Simplify Your Money: What to Do Weekly, Monthly, Annually

March 28, 2017

Simplify Your Money: What to Do Weekly, Monthly, Annually

Keep it simple, stupid. Now, before you shut your browser and vow never to come back to this site, please know I am not calling you stupid.

Keep It Simple, Stupid, a.k.a. the KISS Rule, is a mantra to remember when it comes to many aspects of our lives, and especially when it comes to managing your money.

Too often, we tend to overcomplicate things. We disregard the simple and understandable in favor of the complex because we assume simple means unsophisticated and complicated means advanced. We do this all the time with our finances.

Many times when friends and clients share their system of budgeting and managing their money with me, their methods seem unnecessarily complicated. I challenge them and ask if they find their process simple. Often, the answer is no. They may understand it, but the complexity of their method is not sustainable, and eventually they abandon it. For this reason, it makes sense to take steps to simplify your money.

So, think about your process of managing your money. Is your system complicated? Does your routine involve you checking your bank account a million times a day? Do you find yourself handling your bills several times during the month? Is your system one that only you can understand? If you answered yes to any of these, it might mean you need to simplify your money.

Why Simple is Better

It’s nearly impossible to maintain systems and routines that have too many moving parts or are “over our head.” When we build processes and methods that are too detailed and complex, it is almost inevitable that we abandon them.

If you are married and your spouse has no interest in working with you on the finances, consider the possibility that you’ve created a method of managing your money that they find complicated or overwhelming.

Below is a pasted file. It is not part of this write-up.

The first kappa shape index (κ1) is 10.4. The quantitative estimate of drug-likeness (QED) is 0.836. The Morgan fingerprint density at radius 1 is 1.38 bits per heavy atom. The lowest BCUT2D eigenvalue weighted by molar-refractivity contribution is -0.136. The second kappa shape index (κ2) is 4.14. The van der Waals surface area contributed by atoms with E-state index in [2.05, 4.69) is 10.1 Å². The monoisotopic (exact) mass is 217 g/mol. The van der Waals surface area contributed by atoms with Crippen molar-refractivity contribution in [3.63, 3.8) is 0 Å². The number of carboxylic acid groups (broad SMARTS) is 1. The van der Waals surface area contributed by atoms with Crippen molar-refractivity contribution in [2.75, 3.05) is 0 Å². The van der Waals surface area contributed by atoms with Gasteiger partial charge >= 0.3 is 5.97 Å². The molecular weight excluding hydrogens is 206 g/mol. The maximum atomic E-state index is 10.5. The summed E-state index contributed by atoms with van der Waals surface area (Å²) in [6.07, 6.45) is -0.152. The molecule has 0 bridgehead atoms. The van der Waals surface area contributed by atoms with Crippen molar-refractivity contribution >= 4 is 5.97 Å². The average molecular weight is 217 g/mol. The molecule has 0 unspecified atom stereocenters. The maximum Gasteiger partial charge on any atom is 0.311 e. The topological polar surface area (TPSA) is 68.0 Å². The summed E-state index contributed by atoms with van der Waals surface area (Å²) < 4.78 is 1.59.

So, in regards to managing your finances, I encourage you to keep things simple. Adapt routines and habits that don’t require you to “touch” your money too often. In other words, simplify when and how often you handle your financial matters. Set yourself up for success instead of overwhelm, by being intentional about when you perform your financial tasks.

With that in mind, here are some guidelines on what money tasks can be tackled weekly, monthly, and annually.

Money Moves to Make Weekly

To simplify your money, limit what you do on a weekly basis. There aren’t too many money tasks to perform weekly unless of course, you get paid weekly.

•   Balance Your Checkbook

Remember your checkbook? That thing with lines in it? Yes, you actually should use it (or an electronic equivalent whether it’s software or an app). The point is, you need to account for the transactions that go in and come out of your bank account. Many people “balance their checkbook” by going online to their bank and seeing what the current balance is on their account. That is NOT balancing your checkbook.

When you make purchases or have other transactions, you need to record them, and on a weekly basis reconcile what you think your balance is against what the bank says your balance is. Believe it or not, banks sometimes make errors, but you will never catch an erroneous charge if you don’t balance your checkbook.

Performing this task weekly will provide a more accurate account of your transactions than if done monthly. Many people check their balances daily. I used to be one of those people until I realized it was overkill and actually made me anxious. If you currently check your balance daily, I challenge you to try checking it once a week for a few weeks. You might find peace in only looking at your accounts once a week, but if you are convinced you need to check them daily, then fine. Otherwise, a weekly check on your account balances should be sufficient.

•  Track Your Expenses

If you are getting a handle of how much you spend on categories like groceries, entertainment, clothing, and other flexible spending, then tracking your expenses will shed light on exactly where your money is going.

Tracking should occur whenever you spend, so technically, this could be a daily habit, but I suggest that you sit down weekly to evaluate your spending. Add up what you’ve spent by category so you have a clear picture of how you’re spending your money and how you can adjust things going forward.

Money Moves to Make Monthly